The number of Brits using the internet has reached 78% of those aged 14 years or more, compared with 59% in 2003 – yet more than half do it without enthusiasm, and nearly one in six (14%) feel the internet is ‘taking over their lives and invading their privacy’. These results, from a recent survey conducted by the University’s Oxford Internet Institute, a partner in Europaeum activities, also showed an additional one-third (37%) had ‘no strong feelings either for or against’. The report is based on face-to-face interviews with a representative sample of 2,000 UK internet users. One noteworthy trend is a levelling off in the popularity of social networking sites with two-thirds (61%) of internet users, using them, after explosive growth until 2011. Most users of social network sites are under 35, but with a substantial rise in users aged 45-54 years – from 10% in 2007, to 51% in 2013. The digital divide in Britain continues to narrow, suggests the report, with those never going online falling from 23% in 2011 to 18% in 2013. Yet while everyone owns a tv, one-quarter (24%) do not have a computer. Lead researchers Professor William Dutton and Dr Grant Blank said although the internet – developed after the discovery of the world wide web 25 years ago – is an integral part of most people’s lives in Britain today, half of Brits appear to use it without enthusiasm. “These are people who use the internet because they have to, not because they want to. They don’t go online to enjoy themselves and they don’t feel more productive online. They also perceive problems, particularly with regard to privacy, frustration and wasted time.”
Key current Human Rights issues and concerns including the frontiers of human rights protection, the application or Human Rights to armed groups such as Isis and Boko Harem and to corporations such as Shell, as well as the relevance of Human Rights in times of armed conflict, especially in the case of states taking action abroad, will feature in the next Europaeum Lecture coming up in Oxford on November 23rd. Dr Andrew Clapham, Professor of Public International Law at the Graduate Institute, Geneva, will give a major lecture on “The Changing Character of Human Rights”, in our continuing series of Oxford-Geneva Programme lecture series. Professor Clapham is a very distinguished legal academic and practitioner who has worked with the Geneva Academy of International Humanitarian Law and Human Rights (2006-14) and as representative of Amnesty International at the UN in New York (1991-97). Professor Clapham has also worked as Special Adviser on Corporate Responsibility to Higher Commissioner for Human Rights, Mary Robinson, and Adviser on International Humanitarian Law to Sergio Vieira de Mello, Special Representative of the UN Secretary-General in Iraq. His expertise focuses on the International obligations of non-state actors under human rights law and under international humanitarian law. The lecture will take place at 17.00 at St Antony’s College and will be open to all. It will be chaired by Professor Sir Adam Roberts, Emeritus Professor of International Relations at Oxford University. For more information, please view the poster here. Last year’s lecture assessing the work of Henry Kissinger, given by Jussi M. Hanhimäki, Professor of International History and Politics at the Graduate Institute, is to be published soon and will be available on our website.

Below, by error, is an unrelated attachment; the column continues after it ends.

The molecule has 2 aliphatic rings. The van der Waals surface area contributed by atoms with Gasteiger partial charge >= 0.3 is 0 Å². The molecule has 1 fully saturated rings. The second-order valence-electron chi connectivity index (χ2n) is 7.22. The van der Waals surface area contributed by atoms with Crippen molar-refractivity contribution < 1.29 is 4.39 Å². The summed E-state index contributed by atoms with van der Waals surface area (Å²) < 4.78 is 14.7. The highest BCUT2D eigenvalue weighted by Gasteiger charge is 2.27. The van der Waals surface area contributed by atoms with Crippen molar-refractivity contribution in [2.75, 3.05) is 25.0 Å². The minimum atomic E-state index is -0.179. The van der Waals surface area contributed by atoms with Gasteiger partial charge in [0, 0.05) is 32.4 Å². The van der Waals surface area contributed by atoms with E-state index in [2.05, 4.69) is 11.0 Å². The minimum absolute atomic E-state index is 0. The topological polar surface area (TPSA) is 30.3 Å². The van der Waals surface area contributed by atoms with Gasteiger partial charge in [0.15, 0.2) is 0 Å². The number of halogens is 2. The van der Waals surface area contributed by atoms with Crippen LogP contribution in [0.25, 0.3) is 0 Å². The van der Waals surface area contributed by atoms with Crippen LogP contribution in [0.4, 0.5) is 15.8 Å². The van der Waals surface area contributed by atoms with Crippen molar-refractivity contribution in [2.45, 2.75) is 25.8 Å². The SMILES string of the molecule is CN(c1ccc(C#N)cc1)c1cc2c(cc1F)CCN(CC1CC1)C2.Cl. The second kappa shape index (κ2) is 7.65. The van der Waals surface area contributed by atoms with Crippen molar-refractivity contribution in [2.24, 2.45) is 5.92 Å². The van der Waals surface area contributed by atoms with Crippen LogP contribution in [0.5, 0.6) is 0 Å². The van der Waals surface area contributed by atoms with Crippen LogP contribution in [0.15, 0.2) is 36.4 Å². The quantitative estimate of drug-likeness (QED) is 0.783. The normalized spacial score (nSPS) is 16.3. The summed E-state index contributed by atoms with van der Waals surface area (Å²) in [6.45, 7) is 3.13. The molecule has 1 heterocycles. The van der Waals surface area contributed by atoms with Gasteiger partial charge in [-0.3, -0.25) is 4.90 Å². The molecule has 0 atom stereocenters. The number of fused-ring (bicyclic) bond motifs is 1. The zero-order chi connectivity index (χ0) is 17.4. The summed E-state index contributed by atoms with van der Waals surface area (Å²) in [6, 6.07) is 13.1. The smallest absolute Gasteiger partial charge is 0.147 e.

World-famous Russian conductor and pianist Vladimir Ashkenazy believes deeply in the European Project and his own experiences escaping from Russia has left him committed to peace and democracy. As he explained in a recent interview in the Observer Newspaper, musicians to strive to keep up British links with Europe in the face of Brexit, and spoke passionately about his continued faith in European culture (see full article here). It is these values that have led the Maestro to commit supporting our Europaeum Music and Peace commemoration project – which may now be launched at the University of Helsinki early next year, following current discussions between the University and our project co-ordinator, Ken Asch. The overall aim is still to offer concerts with the Maestro conductor hosted at each partner university willing to collaborate, where appropriate funding can be secured, over 2018-19 – marking the 100th anniversary of the end of the First World War. A Helsinki launch also to mark 100 years of Finnish independence has moved nearer – and also a ‘rehearsal’ showcase event in Oxford. The aims remain to involve Europaeum graduates, a local orchestra, and leading local figures. Overall, our project reinforces a belief in the European Project, as outlined in the interview, currently under threat from so many quarters, most recently from BrExit – despite bringing six decades of peace.